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Delays in federal financial aid form leaves students in limbo during college acceptance season

To understand what’s going on, we need to go back to 2020, when Congress ordered an update to what used to be considered a notoriously difficult and complex FAFSA form, hoping to expand federal student aid to more low income students. The new application now has only 50 questions, compared to the 108 questions on the old form. It’s also designed to make more generous calculations for financial aid eligibility.

But the revamp meant the new applications weren’t available until Dec. 31 last year, three months later than usual. And it wasn’t until last Sunday that colleges first began receiving the federal data they need to put together these financial aid packages, which has left many students and their families frustrated, confused and, by some accounts, giving up hope altogether.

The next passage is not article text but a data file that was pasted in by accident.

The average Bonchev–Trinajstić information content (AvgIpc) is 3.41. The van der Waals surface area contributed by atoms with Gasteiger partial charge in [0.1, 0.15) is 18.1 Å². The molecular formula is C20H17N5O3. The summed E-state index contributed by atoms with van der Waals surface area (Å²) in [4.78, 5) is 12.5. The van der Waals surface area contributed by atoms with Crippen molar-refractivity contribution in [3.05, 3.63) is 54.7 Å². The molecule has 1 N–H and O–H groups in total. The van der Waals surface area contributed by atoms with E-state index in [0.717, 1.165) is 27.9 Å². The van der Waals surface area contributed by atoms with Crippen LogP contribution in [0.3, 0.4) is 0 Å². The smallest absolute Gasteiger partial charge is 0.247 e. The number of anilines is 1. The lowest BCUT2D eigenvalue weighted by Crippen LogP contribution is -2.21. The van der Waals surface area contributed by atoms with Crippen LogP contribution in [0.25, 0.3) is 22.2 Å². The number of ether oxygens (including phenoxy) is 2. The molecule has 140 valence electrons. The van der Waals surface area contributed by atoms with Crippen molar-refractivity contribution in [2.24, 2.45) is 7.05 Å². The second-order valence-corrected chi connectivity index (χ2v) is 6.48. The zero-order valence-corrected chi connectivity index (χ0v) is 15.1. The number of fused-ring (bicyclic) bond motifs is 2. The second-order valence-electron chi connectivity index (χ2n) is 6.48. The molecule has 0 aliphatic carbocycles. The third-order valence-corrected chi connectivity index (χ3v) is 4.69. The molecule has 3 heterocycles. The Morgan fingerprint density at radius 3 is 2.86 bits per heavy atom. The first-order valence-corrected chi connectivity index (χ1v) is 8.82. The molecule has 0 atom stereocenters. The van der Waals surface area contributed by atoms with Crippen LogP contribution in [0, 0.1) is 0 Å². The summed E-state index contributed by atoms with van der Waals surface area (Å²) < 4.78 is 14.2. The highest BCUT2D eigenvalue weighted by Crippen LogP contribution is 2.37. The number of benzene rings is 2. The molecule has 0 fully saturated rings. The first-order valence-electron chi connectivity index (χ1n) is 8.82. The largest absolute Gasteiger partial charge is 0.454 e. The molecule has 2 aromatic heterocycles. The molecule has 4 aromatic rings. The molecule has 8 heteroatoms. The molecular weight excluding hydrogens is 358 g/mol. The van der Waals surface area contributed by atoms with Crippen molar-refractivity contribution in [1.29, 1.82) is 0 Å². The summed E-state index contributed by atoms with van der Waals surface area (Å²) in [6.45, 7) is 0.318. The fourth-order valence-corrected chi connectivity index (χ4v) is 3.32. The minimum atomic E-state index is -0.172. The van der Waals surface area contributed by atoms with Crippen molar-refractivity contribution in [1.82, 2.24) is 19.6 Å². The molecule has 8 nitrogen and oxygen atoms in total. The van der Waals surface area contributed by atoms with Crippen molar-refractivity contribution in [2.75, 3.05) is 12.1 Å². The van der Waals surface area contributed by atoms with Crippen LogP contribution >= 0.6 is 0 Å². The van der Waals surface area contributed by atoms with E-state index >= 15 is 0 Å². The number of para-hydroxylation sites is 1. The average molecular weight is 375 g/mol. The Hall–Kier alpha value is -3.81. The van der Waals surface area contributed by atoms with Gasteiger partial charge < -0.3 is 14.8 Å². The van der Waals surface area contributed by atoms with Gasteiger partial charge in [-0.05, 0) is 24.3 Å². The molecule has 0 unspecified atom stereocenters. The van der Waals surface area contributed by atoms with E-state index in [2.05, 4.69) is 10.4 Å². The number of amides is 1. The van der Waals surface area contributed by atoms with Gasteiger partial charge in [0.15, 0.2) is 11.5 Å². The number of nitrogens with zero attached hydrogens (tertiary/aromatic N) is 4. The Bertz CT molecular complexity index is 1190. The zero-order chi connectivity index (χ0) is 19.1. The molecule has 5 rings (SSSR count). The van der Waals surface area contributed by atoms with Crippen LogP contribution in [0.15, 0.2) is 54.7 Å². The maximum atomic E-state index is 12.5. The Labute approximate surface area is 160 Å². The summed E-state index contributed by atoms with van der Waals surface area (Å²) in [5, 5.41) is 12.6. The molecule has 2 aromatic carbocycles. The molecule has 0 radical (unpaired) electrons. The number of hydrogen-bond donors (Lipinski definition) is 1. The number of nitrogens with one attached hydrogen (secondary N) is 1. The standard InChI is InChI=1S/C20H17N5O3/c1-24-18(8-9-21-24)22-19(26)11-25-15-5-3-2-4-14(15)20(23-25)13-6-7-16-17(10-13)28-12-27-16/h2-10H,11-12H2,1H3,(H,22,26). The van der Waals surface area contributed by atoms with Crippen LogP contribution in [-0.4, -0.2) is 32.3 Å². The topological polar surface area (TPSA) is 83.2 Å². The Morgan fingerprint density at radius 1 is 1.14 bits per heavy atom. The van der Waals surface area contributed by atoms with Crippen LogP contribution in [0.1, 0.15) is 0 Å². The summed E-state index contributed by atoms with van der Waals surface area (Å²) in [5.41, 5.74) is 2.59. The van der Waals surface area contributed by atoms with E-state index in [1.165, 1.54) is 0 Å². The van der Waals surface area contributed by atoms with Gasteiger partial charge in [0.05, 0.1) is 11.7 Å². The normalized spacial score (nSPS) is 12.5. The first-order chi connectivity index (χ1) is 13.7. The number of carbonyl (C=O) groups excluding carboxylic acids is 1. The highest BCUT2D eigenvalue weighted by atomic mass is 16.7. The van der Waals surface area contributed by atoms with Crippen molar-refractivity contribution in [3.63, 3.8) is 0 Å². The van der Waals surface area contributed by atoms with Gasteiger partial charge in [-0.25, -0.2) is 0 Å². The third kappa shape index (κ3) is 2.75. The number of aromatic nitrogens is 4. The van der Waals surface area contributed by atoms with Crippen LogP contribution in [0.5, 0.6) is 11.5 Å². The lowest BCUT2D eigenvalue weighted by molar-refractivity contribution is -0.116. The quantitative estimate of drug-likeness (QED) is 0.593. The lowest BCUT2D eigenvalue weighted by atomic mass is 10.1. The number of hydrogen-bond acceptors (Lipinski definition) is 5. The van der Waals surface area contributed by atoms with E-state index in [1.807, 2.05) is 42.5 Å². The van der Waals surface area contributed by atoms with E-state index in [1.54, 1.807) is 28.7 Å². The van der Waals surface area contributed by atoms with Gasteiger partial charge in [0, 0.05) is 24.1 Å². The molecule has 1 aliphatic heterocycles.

In addition to the delayed form, many families experienced difficulties with the new system.

“Unfortunately, the result of that is we’re seeing a significant decline in the number of families filling out the FAFSA,” Mayotte said. “In fact, it’s estimated that by the time this all shakes out, FAFSA submissions might be down by as much as 30%.

I’m very confident that the errors that we’re seeing are going to shake out, and in the end, these families will be okay. But I do worry, and I think the industry as a whole is worried about that 30% that may, as you put it, just throw up their hands for this year.”

In response to these problems, Mayotte said colleges and universities are being encouraged to extend their deadlines beyond May 1 to give students more time to figure out financial aid.